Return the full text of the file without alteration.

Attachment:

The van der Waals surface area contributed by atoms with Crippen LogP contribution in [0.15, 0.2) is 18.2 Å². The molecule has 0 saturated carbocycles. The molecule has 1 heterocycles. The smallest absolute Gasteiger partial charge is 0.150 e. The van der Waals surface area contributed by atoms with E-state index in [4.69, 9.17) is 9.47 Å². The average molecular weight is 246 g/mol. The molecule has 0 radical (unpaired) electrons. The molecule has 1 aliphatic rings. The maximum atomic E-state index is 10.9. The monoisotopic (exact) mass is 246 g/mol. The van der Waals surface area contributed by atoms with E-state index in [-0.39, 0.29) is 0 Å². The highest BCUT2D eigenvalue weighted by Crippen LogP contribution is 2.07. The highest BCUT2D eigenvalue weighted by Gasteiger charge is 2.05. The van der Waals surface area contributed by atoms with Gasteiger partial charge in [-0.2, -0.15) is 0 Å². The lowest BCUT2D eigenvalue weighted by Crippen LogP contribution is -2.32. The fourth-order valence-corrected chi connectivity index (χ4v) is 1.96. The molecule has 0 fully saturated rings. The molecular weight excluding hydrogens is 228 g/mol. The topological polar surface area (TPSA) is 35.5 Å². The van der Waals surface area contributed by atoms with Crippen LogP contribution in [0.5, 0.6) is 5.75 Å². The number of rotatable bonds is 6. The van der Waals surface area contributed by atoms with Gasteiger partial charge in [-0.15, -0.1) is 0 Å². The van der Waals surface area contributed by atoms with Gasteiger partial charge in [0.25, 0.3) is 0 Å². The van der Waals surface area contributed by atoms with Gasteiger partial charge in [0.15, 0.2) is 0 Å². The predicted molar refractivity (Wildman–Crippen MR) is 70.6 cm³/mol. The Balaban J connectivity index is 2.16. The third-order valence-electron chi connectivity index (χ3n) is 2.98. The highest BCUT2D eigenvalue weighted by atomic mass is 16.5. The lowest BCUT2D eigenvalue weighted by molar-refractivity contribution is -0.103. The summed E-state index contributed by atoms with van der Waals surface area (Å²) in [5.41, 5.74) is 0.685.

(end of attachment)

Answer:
The van der Waals surface area contributed by atoms with Crippen LogP contribution in [0.15, 0.2) is 18.2 Å². The molecule has 0 saturated carbocycles. The molecule has 1 heterocycles. The smallest absolute Gasteiger partial charge is 0.150 e. The van der Waals surface area contributed by atoms with E-state index in [4.69, 9.17) is 9.47 Å². The average molecular weight is 246 g/mol. The molecule has 0 radical (unpaired) electrons. The molecule has 1 aliphatic rings. The maximum atomic E-state index is 10.9. The monoisotopic (exact) mass is 246 g/mol. The van der Waals surface area contributed by atoms with E-state index in [-0.39, 0.29) is 0 Å². The highest BCUT2D eigenvalue weighted by Crippen LogP contribution is 2.07. The highest BCUT2D eigenvalue weighted by Gasteiger charge is 2.05. The van der Waals surface area contributed by atoms with Gasteiger partial charge in [-0.2, -0.15) is 0 Å². The lowest BCUT2D eigenvalue weighted by Crippen LogP contribution is -2.32. The fourth-order valence-corrected chi connectivity index (χ4v) is 1.96. The molecule has 0 fully saturated rings. The molecular weight excluding hydrogens is 228 g/mol. The topological polar surface area (TPSA) is 35.5 Å². The van der Waals surface area contributed by atoms with Crippen LogP contribution in [0.5, 0.6) is 5.75 Å². The number of rotatable bonds is 6. The van der Waals surface area contributed by atoms with Gasteiger partial charge in [-0.15, -0.1) is 0 Å². The van der Waals surface area contributed by atoms with Gasteiger partial charge in [0.25, 0.3) is 0 Å². The van der Waals surface area contributed by atoms with Gasteiger partial charge in [0.15, 0.2) is 0 Å². The predicted molar refractivity (Wildman–Crippen MR) is 70.6 cm³/mol. The Balaban J connectivity index is 2.16. The third-order valence-electron chi connectivity index (χ3n) is 2.98. The highest BCUT2D eigenvalue weighted by atomic mass is 16.5. The lowest BCUT2D eigenvalue weighted by molar-refractivity contribution is -0.103. The summed E-state index contributed by atoms with van der Waals surface area (Å²) in [5.41, 5.74) is 0.685.